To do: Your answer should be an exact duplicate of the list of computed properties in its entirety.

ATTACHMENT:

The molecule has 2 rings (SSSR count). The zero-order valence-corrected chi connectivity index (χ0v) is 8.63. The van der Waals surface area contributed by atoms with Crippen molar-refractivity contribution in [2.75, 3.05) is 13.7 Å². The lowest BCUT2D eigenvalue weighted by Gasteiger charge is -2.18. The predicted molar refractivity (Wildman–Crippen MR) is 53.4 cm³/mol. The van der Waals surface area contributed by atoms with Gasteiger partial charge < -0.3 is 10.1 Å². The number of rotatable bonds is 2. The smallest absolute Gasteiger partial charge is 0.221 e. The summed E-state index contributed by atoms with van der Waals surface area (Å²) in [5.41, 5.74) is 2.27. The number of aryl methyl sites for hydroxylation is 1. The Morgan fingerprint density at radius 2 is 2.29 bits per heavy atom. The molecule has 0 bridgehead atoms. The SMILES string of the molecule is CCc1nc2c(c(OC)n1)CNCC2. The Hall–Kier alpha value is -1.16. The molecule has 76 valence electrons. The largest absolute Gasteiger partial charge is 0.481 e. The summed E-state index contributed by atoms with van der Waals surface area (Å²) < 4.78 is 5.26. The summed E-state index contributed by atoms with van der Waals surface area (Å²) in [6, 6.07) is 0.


The molecule has 2 rings (SSSR count). The zero-order valence-corrected chi connectivity index (χ0v) is 8.63. The van der Waals surface area contributed by atoms with Crippen molar-refractivity contribution in [2.75, 3.05) is 13.7 Å². The lowest BCUT2D eigenvalue weighted by Gasteiger charge is -2.18. The predicted molar refractivity (Wildman–Crippen MR) is 53.4 cm³/mol. The van der Waals surface area contributed by atoms with Gasteiger partial charge < -0.3 is 10.1 Å². The number of rotatable bonds is 2. The smallest absolute Gasteiger partial charge is 0.221 e. The summed E-state index contributed by atoms with van der Waals surface area (Å²) in [5.41, 5.74) is 2.27. The number of aryl methyl sites for hydroxylation is 1. The Morgan fingerprint density at radius 2 is 2.29 bits per heavy atom. The molecule has 0 bridgehead atoms. The SMILES string of the molecule is CCc1nc2c(c(OC)n1)CNCC2. The Hall–Kier alpha value is -1.16. The molecule has 76 valence electrons. The largest absolute Gasteiger partial charge is 0.481 e. The summed E-state index contributed by atoms with van der Waals surface area (Å²) < 4.78 is 5.26. The summed E-state index contributed by atoms with van der Waals surface area (Å²) in [6, 6.07) is 0.